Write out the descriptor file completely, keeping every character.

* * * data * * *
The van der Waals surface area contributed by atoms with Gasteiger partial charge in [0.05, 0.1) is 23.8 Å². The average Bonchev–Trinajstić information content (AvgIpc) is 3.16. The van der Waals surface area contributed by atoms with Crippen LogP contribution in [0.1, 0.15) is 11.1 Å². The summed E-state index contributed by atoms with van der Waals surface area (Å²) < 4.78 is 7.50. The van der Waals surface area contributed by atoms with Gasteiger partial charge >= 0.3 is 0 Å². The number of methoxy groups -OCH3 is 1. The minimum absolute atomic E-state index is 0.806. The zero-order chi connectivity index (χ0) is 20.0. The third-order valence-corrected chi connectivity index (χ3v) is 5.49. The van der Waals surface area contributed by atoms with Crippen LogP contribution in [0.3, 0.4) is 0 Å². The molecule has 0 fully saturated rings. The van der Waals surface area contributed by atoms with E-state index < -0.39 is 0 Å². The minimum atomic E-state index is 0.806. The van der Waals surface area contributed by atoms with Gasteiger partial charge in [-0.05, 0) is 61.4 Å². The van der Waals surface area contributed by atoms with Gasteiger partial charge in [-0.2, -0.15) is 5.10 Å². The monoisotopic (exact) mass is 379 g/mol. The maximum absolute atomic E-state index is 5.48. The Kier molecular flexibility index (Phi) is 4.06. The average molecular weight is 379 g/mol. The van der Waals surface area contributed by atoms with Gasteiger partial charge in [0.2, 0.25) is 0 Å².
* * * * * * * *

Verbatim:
The van der Waals surface area contributed by atoms with Gasteiger partial charge in [0.05, 0.1) is 23.8 Å². The average Bonchev–Trinajstić information content (AvgIpc) is 3.16. The van der Waals surface area contributed by atoms with Crippen LogP contribution in [0.1, 0.15) is 11.1 Å². The summed E-state index contributed by atoms with van der Waals surface area (Å²) < 4.78 is 7.50. The van der Waals surface area contributed by atoms with Gasteiger partial charge >= 0.3 is 0 Å². The number of methoxy groups -OCH3 is 1. The minimum absolute atomic E-state index is 0.806. The zero-order chi connectivity index (χ0) is 20.0. The third-order valence-corrected chi connectivity index (χ3v) is 5.49. The van der Waals surface area contributed by atoms with Crippen LogP contribution in [0.3, 0.4) is 0 Å². The molecule has 0 fully saturated rings. The van der Waals surface area contributed by atoms with E-state index < -0.39 is 0 Å². The minimum atomic E-state index is 0.806. The van der Waals surface area contributed by atoms with Gasteiger partial charge in [-0.05, 0) is 61.4 Å². The van der Waals surface area contributed by atoms with Gasteiger partial charge in [-0.2, -0.15) is 5.10 Å². The monoisotopic (exact) mass is 379 g/mol. The maximum absolute atomic E-state index is 5.48. The Kier molecular flexibility index (Phi) is 4.06. The average molecular weight is 379 g/mol. The van der Waals surface area contributed by atoms with Gasteiger partial charge in [0.2, 0.25) is 0 Å².